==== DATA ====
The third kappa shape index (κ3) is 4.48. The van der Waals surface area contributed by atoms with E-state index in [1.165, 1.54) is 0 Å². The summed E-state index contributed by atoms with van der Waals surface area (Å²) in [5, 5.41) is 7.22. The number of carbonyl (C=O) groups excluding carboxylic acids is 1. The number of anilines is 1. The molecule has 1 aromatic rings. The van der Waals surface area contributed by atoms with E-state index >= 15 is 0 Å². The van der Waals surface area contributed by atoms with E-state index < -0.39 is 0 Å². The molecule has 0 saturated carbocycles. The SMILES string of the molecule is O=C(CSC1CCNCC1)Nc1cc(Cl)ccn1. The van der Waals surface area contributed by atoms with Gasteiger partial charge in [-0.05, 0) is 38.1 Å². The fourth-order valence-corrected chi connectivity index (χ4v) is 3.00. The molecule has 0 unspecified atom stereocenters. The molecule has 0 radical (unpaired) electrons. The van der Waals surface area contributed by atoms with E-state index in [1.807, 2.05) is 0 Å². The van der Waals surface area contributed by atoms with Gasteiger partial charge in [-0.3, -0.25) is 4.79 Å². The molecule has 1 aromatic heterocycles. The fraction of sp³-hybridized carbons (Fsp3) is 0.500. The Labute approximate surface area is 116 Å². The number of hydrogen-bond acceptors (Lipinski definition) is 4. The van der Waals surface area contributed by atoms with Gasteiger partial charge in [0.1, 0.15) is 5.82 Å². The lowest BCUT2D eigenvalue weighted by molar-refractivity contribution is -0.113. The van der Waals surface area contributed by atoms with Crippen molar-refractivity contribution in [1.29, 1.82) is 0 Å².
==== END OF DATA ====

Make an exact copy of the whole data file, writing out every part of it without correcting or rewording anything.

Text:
The third kappa shape index (κ3) is 4.48. The van der Waals surface area contributed by atoms with E-state index in [1.165, 1.54) is 0 Å². The summed E-state index contributed by atoms with van der Waals surface area (Å²) in [5, 5.41) is 7.22. The number of carbonyl (C=O) groups excluding carboxylic acids is 1. The number of anilines is 1. The molecule has 1 aromatic rings. The van der Waals surface area contributed by atoms with E-state index >= 15 is 0 Å². The van der Waals surface area contributed by atoms with E-state index < -0.39 is 0 Å². The molecule has 0 saturated carbocycles. The SMILES string of the molecule is O=C(CSC1CCNCC1)Nc1cc(Cl)ccn1. The van der Waals surface area contributed by atoms with Gasteiger partial charge in [-0.05, 0) is 38.1 Å². The fourth-order valence-corrected chi connectivity index (χ4v) is 3.00. The molecule has 0 unspecified atom stereocenters. The molecule has 0 radical (unpaired) electrons. The van der Waals surface area contributed by atoms with E-state index in [1.807, 2.05) is 0 Å². The van der Waals surface area contributed by atoms with Gasteiger partial charge in [-0.3, -0.25) is 4.79 Å². The molecule has 1 aromatic heterocycles. The fraction of sp³-hybridized carbons (Fsp3) is 0.500. The Labute approximate surface area is 116 Å². The number of hydrogen-bond acceptors (Lipinski definition) is 4. The van der Waals surface area contributed by atoms with Gasteiger partial charge in [0.1, 0.15) is 5.82 Å². The lowest BCUT2D eigenvalue weighted by molar-refractivity contribution is -0.113. The van der Waals surface area contributed by atoms with Crippen molar-refractivity contribution in [1.29, 1.82) is 0 Å².